The second thing: There is one game displayed where what looks like a jigsaw where pieces of yellow cheese are assembled into a one piece, about 21secs into the video. Here’s a stillshot:
When I first saw this clip, I was reminded of a widely-used IQ test, known as the WISC (Wechsler Intelligence Scale for Children), which contains a series of tests, some timed, which measures both verbal and non-verbal aspects of intelligence.
The equipment comes in a box and is several thousand dollars. Several of the tests use jigsaw-like elements asking the child to assemble the elements into a gestalt. At first, the child is told what the final assembly looks like. More challenging elements see the child merely told to assemble the pieces without knowledge what it is.
There are also small individual squares (3″ x 3″) containing elements of an illustrated story for which there is one best way to place them in order. The child starts with just two pictures and it’s very easy to place them in linear order of occurrence. The stories get more complicated and take longer as the child progresses.
As I was showing the Redfish video a second time, I asked the audience to consider how the WISC could be almost entirely performed on the iPad, together with a stopwatch function which could then automatically time and enter scores without the manual being needed for norming the results. There is one block test that requires small blocks to be laid out according to an illustration that may not be doable on the iPad, but if imagination is allowed to reign, the next generation of children could be tested with a WISC specifically designed to be performed on the iPad with a new block test normed for a new generation. Readers should bear in mind that psychologists don’t simply gathers scores, but also look keenly at how the child goes about the task, how he or she deals with frustration or failure or success, things that aren’t normed but important clinical indicators nonetheless.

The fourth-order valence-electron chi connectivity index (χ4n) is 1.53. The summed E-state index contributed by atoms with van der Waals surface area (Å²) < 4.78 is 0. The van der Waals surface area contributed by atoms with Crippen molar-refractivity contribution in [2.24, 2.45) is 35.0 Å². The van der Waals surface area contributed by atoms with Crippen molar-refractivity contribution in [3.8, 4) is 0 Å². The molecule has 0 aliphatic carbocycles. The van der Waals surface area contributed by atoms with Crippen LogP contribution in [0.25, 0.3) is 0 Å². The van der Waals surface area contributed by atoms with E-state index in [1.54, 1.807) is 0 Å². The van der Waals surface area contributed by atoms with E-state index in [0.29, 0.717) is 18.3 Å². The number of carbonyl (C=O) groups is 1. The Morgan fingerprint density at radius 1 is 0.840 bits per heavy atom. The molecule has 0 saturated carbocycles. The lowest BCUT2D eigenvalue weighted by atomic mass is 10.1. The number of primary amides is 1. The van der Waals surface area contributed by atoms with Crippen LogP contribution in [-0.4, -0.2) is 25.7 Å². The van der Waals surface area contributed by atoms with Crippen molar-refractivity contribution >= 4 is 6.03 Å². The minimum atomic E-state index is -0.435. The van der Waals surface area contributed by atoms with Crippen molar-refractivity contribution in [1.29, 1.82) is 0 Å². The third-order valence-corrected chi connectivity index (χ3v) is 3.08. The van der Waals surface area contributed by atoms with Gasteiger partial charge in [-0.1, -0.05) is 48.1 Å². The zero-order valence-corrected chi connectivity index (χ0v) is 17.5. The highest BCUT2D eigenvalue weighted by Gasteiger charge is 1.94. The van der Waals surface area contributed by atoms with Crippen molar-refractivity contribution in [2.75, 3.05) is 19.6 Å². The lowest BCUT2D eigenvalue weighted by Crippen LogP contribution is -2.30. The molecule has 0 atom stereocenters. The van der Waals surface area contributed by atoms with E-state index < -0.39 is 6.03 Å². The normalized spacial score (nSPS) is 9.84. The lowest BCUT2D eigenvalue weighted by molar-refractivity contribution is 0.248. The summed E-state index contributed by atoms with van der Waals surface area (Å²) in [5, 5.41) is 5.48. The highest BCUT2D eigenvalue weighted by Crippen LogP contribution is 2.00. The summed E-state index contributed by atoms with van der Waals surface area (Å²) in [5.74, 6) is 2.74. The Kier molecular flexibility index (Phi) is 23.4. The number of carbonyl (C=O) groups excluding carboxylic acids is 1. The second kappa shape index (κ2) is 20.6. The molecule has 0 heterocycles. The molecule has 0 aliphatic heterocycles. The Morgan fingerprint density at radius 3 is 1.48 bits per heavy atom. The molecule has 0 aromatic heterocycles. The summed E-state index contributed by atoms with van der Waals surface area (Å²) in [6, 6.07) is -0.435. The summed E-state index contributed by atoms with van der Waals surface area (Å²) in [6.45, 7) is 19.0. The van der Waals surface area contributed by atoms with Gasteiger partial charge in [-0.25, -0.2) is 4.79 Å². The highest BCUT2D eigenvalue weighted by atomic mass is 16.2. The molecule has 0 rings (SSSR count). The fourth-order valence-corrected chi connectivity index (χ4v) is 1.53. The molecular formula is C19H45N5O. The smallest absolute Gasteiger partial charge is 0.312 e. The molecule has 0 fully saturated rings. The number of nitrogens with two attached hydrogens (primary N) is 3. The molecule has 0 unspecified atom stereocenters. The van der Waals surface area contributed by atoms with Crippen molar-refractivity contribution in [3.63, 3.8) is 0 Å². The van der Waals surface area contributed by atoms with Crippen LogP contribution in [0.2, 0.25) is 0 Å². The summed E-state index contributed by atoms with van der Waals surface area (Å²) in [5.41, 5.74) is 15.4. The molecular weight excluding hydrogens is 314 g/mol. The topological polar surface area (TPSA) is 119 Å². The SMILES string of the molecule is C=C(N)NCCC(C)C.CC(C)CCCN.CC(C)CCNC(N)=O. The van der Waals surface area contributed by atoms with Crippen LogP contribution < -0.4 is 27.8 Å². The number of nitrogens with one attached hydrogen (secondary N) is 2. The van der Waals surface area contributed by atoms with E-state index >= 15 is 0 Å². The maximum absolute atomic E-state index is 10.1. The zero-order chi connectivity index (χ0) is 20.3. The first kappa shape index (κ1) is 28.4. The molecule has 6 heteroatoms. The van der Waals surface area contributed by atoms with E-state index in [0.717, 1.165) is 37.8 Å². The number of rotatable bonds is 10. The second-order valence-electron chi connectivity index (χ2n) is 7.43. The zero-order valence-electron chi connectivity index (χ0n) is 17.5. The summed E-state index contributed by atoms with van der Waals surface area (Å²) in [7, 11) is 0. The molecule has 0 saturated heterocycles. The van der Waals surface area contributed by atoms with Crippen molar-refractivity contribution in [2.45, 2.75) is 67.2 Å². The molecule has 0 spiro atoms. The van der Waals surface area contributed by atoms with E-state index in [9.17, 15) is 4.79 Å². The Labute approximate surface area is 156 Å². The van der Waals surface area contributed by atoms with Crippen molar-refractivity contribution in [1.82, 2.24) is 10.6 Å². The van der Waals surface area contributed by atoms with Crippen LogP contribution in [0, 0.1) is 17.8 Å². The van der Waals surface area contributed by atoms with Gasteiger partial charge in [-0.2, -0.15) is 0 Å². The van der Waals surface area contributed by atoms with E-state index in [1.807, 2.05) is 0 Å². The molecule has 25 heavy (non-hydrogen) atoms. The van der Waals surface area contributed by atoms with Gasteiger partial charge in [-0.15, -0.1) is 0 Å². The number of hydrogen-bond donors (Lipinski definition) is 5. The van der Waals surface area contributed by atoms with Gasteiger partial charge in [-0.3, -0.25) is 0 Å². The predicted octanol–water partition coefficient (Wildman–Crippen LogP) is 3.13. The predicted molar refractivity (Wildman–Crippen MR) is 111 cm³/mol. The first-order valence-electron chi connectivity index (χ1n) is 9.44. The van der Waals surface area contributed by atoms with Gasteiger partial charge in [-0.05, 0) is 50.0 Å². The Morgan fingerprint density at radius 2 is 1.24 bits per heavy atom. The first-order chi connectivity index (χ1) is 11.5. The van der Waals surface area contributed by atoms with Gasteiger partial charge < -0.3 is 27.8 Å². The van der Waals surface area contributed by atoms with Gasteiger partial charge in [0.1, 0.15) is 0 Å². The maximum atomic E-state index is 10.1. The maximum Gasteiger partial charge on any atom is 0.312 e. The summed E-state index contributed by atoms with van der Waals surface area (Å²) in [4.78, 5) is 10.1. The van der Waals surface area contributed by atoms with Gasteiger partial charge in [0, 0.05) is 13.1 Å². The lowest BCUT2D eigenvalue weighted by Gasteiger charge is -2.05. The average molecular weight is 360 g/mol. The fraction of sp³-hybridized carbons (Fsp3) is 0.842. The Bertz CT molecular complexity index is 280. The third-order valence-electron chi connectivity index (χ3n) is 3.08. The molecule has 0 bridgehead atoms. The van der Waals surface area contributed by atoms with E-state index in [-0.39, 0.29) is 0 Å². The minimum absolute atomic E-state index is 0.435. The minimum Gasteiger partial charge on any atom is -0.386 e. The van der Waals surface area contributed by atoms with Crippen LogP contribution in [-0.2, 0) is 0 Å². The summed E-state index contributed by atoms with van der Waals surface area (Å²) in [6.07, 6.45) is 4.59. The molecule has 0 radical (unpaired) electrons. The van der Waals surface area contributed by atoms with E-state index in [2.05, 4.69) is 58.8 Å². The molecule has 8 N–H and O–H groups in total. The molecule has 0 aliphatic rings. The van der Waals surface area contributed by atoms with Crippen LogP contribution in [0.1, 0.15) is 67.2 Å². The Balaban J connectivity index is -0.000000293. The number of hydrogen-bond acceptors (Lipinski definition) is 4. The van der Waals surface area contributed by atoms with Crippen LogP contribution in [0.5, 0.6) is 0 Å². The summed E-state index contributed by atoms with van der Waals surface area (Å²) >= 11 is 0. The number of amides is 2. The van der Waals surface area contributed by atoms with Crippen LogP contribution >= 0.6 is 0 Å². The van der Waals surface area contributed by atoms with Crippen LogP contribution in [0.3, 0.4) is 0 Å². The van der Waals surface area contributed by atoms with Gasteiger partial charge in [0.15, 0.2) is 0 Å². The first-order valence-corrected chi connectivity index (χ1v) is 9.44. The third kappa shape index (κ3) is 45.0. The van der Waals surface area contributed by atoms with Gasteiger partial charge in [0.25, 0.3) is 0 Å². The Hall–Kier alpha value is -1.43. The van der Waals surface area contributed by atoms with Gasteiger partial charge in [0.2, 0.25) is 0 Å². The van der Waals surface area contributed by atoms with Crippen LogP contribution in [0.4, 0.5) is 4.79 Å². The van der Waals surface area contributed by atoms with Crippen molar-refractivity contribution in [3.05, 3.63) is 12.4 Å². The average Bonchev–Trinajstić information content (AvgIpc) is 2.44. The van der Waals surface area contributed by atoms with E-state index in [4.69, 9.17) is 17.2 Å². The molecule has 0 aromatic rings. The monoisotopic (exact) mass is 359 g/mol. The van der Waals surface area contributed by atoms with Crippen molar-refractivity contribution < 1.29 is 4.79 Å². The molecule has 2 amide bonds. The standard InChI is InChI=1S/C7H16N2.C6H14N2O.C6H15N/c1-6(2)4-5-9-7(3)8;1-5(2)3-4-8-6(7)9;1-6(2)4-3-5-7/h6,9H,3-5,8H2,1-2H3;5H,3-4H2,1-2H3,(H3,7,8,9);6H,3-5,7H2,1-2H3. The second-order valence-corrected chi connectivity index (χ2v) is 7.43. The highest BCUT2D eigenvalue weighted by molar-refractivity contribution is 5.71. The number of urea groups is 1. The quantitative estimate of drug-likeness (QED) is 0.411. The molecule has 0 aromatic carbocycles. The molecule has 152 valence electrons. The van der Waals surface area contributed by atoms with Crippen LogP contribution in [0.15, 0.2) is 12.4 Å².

But all this is a digression for certain interested readers, away from the point I wish to make in that this was a natural small experiment into the appeal of the iPad for certain groups: one with concerns about adapting new technologies who understood my enthusiasm for the iPad and where I think it fits in professionally; and the second of course were the young boys who ignored their DVD which had so occupied them to stare gobsmacked at the iPad Redfish video. You could almost see them aching to get their hands on one, and play the same game, one of many Redfish will be releasing for educational purposes.
I have every confidence their excitement is the tip of the iceberg, and naysayers will be looking very glum in a year’s time for their shallow prognostications.